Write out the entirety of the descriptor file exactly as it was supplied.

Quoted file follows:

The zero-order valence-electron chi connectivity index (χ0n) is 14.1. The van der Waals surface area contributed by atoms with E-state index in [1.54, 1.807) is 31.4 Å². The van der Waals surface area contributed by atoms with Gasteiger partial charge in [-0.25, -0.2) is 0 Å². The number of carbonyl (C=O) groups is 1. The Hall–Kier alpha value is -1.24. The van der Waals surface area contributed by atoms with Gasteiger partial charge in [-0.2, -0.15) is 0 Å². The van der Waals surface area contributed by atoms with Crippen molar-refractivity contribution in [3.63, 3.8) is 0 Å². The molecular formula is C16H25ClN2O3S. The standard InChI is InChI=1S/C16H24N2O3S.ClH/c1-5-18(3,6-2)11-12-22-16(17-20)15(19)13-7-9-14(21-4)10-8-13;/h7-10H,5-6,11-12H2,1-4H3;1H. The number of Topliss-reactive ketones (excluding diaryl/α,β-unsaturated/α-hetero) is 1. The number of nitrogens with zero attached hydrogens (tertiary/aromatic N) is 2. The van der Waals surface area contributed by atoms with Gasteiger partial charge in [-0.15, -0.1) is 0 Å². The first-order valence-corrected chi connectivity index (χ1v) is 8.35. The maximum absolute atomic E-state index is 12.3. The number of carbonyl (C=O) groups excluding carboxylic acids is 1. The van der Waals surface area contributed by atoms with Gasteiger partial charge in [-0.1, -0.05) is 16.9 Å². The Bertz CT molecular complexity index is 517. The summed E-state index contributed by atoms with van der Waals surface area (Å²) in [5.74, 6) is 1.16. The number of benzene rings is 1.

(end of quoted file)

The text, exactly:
The zero-order valence-electron chi connectivity index (χ0n) is 14.1. The van der Waals surface area contributed by atoms with E-state index in [1.54, 1.807) is 31.4 Å². The van der Waals surface area contributed by atoms with Gasteiger partial charge in [-0.25, -0.2) is 0 Å². The number of carbonyl (C=O) groups is 1. The Hall–Kier alpha value is -1.24. The van der Waals surface area contributed by atoms with Gasteiger partial charge in [-0.2, -0.15) is 0 Å². The van der Waals surface area contributed by atoms with Crippen molar-refractivity contribution in [3.63, 3.8) is 0 Å². The molecular formula is C16H25ClN2O3S. The standard InChI is InChI=1S/C16H24N2O3S.ClH/c1-5-18(3,6-2)11-12-22-16(17-20)15(19)13-7-9-14(21-4)10-8-13;/h7-10H,5-6,11-12H2,1-4H3;1H. The number of Topliss-reactive ketones (excluding diaryl/α,β-unsaturated/α-hetero) is 1. The number of nitrogens with zero attached hydrogens (tertiary/aromatic N) is 2. The van der Waals surface area contributed by atoms with Gasteiger partial charge in [-0.15, -0.1) is 0 Å². The first-order valence-corrected chi connectivity index (χ1v) is 8.35. The maximum absolute atomic E-state index is 12.3. The number of carbonyl (C=O) groups excluding carboxylic acids is 1. The van der Waals surface area contributed by atoms with Gasteiger partial charge in [-0.1, -0.05) is 16.9 Å². The Bertz CT molecular complexity index is 517. The summed E-state index contributed by atoms with van der Waals surface area (Å²) in [5.74, 6) is 1.16. The number of benzene rings is 1.